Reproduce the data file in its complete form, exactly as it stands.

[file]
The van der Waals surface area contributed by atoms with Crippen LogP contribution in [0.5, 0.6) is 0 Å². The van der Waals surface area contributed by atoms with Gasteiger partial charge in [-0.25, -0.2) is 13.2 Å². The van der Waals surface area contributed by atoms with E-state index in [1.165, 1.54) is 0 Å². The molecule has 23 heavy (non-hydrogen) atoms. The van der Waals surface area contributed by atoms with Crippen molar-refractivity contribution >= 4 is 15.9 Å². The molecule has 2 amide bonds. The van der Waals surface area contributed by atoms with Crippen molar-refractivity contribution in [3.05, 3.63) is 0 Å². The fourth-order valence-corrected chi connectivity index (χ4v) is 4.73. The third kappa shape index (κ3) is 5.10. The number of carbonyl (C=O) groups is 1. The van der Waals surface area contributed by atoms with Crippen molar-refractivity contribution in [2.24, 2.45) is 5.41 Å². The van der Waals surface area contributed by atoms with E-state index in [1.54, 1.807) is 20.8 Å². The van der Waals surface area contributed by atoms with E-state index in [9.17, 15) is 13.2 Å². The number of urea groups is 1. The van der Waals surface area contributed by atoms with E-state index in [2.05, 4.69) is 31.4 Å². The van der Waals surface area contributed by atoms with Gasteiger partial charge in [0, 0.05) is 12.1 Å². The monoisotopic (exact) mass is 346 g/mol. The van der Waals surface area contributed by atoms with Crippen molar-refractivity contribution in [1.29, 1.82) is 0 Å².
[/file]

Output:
The van der Waals surface area contributed by atoms with Crippen LogP contribution in [0.5, 0.6) is 0 Å². The van der Waals surface area contributed by atoms with Gasteiger partial charge in [-0.25, -0.2) is 13.2 Å². The van der Waals surface area contributed by atoms with E-state index in [1.165, 1.54) is 0 Å². The molecule has 23 heavy (non-hydrogen) atoms. The van der Waals surface area contributed by atoms with Crippen molar-refractivity contribution >= 4 is 15.9 Å². The molecule has 2 amide bonds. The van der Waals surface area contributed by atoms with Crippen molar-refractivity contribution in [3.05, 3.63) is 0 Å². The fourth-order valence-corrected chi connectivity index (χ4v) is 4.73. The third kappa shape index (κ3) is 5.10. The number of carbonyl (C=O) groups is 1. The van der Waals surface area contributed by atoms with Crippen molar-refractivity contribution in [2.24, 2.45) is 5.41 Å². The van der Waals surface area contributed by atoms with E-state index in [1.54, 1.807) is 20.8 Å². The van der Waals surface area contributed by atoms with E-state index in [9.17, 15) is 13.2 Å². The number of urea groups is 1. The van der Waals surface area contributed by atoms with E-state index in [2.05, 4.69) is 31.4 Å². The van der Waals surface area contributed by atoms with Gasteiger partial charge in [0, 0.05) is 12.1 Å². The monoisotopic (exact) mass is 346 g/mol. The van der Waals surface area contributed by atoms with Crippen molar-refractivity contribution in [1.29, 1.82) is 0 Å².